Although Montengro is one the world’s newest countries, it has in all actuality, been there for some time. Being such a small country, Montenegro comes with the caveat of having everything within its reach. As a traveller, you can visit with the satisfaction of being able to see almost everything you want. Lush mountains, great beaches, winding roads, and lots of potential for adventure, Montengro is the little country that has it all.
Not too expensive, with almost everywhere accessible by bus, you can make a checklist of what you want to see, and achieve it all within two-weeks. Most flights go to the country’s capital Podgorica - which I personally advise any and all to spend as little time in as possible. There is a small train line connecting the capital to Belgrade and beyond. The rocky countryside is replete with fauna, kiwis, pomegranates, lemons, and walnuts - while the seafood is devine. A little more expensive and touristy than Croatia, Montenegro is worth the visit with a bucketload of adventures to be had. Here are more three takeaways.
1/ Kotor Bay
Perhaps the most stunningly beautiful place I have ever visited. The fjord-like basin is surrounded by mountesque plateaus, which means the sun doesn’t make an appearance until late afternoon. The bay is filled in with crystal blue water. Along its coasts are little inlets for sun-bathing and swimming, with plenty of fish restaurants. At the foot of the bay is the town of Kotor, your standard Adriatic old-town, with city walls, narrow alleyways and golden buildings. You can climb the city walls and look out across the whole bay - a stunning view, but with an EUR 8,- entrance fee it does feel like a bit of a rip-off, especially when you can just climb the hillside and nearby mountains for free.
One of the best things to do in Kotor Bay is sea-kayaking. With the bay protected from wind, the only thing you have to worry about are the huge tourist-liners, and speed boats darting about on the water.
Take a boat out and paddle to Perast, about 12k away, pass the mussel farms and churches. Perast sits at the bays entrance, where the giant boats twist and turn inwards from the sea. Perast is postcard-material, with its little islands and Lady of the Rock church. Its also a great place to chill out on the water and take in the view.
With the bay of Kotor only accessible by driving across the snaking roads above, or by ship, there are very few people here. Across the bay there are a litany of modest AirBnBs and apartments, with a bus connecting Kotor to everywhere up, down and around the bay. Secluded, and serene, Kotor bay is like a little hidden paradise in the middle of nowhere.
2/ Durmitor National Park
It’s mind-blowing to think that this area in Southern Europe, around 80k away from the Adriatic coast, more resembles the Canadian Rockies than anywhere else. You wouldn’t even suspect that you’re in the Balkans. Step through the looking glass, and Durmitor National Park is full of epic mountains, lush pine forests, and water features. The Black Lake, Durmitor’s glacial-centre-piece, features all the colours of blue - from light turquoise, to naval. The park is full of hiking routes and mountain climbs for all different levels - just take note that some of these treks are about 6 - 8 hours in length, so go early if you’re not there in the summer season.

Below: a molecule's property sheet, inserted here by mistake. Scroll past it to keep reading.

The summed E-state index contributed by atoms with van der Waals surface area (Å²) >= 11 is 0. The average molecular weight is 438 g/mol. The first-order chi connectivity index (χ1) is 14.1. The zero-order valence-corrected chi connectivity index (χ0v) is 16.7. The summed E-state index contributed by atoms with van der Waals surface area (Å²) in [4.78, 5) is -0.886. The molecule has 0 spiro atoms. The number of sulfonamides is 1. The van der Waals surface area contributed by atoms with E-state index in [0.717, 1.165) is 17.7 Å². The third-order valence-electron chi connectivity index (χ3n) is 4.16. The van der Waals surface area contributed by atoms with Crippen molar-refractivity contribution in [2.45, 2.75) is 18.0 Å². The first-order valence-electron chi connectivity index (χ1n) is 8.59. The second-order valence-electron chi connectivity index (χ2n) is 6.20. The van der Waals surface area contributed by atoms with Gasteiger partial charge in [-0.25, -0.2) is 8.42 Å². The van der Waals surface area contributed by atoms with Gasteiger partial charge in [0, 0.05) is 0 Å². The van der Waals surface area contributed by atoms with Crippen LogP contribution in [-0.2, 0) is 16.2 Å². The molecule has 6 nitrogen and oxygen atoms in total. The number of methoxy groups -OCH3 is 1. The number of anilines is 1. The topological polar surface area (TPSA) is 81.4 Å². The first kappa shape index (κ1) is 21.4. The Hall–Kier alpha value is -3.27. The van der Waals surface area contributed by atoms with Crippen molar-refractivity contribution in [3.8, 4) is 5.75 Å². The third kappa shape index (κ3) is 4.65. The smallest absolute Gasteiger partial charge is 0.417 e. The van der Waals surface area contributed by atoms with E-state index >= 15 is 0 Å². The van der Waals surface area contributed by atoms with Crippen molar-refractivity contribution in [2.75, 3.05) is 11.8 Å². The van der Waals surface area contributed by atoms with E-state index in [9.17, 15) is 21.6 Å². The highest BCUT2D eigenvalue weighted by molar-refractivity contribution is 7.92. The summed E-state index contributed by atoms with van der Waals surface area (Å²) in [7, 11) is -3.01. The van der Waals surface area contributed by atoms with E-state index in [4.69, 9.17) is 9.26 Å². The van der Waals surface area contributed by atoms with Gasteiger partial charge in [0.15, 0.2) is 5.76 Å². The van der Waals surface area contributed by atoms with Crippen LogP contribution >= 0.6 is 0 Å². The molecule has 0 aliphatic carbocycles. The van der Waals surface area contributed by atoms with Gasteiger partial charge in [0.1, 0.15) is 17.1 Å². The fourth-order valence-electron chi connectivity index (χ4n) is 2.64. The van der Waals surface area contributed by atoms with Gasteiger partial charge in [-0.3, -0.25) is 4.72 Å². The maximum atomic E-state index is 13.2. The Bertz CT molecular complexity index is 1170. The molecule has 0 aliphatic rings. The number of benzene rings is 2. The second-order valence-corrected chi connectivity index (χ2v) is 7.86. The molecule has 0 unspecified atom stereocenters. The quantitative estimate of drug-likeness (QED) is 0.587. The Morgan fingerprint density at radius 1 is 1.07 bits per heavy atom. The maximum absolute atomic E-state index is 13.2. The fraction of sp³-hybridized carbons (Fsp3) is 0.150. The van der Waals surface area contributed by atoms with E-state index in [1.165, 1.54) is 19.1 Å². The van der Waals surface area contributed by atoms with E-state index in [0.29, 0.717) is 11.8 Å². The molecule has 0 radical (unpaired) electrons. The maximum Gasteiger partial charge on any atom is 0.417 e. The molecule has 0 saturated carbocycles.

The best way to reach Durmitor is by going to Zabljak, a small mountain town on the park’s boundary. Here the dogs run wild, and the restaurants serve lots of meaty stews. There is a bus that runs once a day to Zabljak from Kotor, the station itself a collection of buses in a large car park. The area of Zabljak is surrounded with remote, winter cottages - with fire places, and not much else. Dreamy log cabin retreats.
Durmitor tips? Pack warm - it gets really cold up there. Look for a cabin that’s close the park, as there are plenty strewn across the wilderness. And rise early to get most of the day.
3/ Lake Skadar
Just half-an-hour away from Podgorica is the amazing Lake Skadar; a huge body of water, and national park with monasteries, churches and farmland. We were occosted directly at Virpazar train station by a couple 'offering us a list', who took us to a restaurant where we were offered a boat tour (for EUR 50 an hour!). But you don’t need to do a boat tour to see the water, with plenty of hiking options available. Walking through the national park through to Godinje we passed through stunning countryside, past lots of farms full of pomegranate trees, selling various flavoured liquors. We ended up at Pješačac, a beachside restaurant with views out across the lakes, where the only thing on the menu was freshly caught fish and wine - not costing more than EUR 10,-. I would have liked to see have seen more of this region, and with a lot more hiking trails, many camping sites, and bike rental options available. Just under 30 minutes from Podgorica, and Lake Skadar has a Mediterranean countryside vibe to it - extremely relaxed, open expanses with extremely welcoming residents.